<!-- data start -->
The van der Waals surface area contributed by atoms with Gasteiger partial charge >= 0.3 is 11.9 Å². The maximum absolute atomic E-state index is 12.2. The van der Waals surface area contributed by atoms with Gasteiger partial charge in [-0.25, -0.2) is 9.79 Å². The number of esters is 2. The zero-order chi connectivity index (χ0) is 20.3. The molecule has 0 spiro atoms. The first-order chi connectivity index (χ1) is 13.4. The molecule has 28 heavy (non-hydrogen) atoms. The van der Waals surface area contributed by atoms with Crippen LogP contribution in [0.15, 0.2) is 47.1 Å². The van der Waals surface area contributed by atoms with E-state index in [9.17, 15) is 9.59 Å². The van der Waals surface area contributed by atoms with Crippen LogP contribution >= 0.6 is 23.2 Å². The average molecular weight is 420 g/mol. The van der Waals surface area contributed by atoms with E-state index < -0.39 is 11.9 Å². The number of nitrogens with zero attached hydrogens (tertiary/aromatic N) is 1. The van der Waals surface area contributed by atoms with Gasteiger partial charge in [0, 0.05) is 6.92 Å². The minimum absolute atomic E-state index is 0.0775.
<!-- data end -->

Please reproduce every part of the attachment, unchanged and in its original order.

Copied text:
The van der Waals surface area contributed by atoms with Gasteiger partial charge >= 0.3 is 11.9 Å². The maximum absolute atomic E-state index is 12.2. The van der Waals surface area contributed by atoms with Gasteiger partial charge in [-0.25, -0.2) is 9.79 Å². The number of esters is 2. The zero-order chi connectivity index (χ0) is 20.3. The molecule has 0 spiro atoms. The first-order chi connectivity index (χ1) is 13.4. The molecule has 28 heavy (non-hydrogen) atoms. The van der Waals surface area contributed by atoms with Crippen LogP contribution in [0.15, 0.2) is 47.1 Å². The van der Waals surface area contributed by atoms with E-state index in [9.17, 15) is 9.59 Å². The van der Waals surface area contributed by atoms with Crippen LogP contribution >= 0.6 is 23.2 Å². The average molecular weight is 420 g/mol. The van der Waals surface area contributed by atoms with E-state index < -0.39 is 11.9 Å². The number of nitrogens with zero attached hydrogens (tertiary/aromatic N) is 1. The van der Waals surface area contributed by atoms with Gasteiger partial charge in [0, 0.05) is 6.92 Å². The minimum absolute atomic E-state index is 0.0775.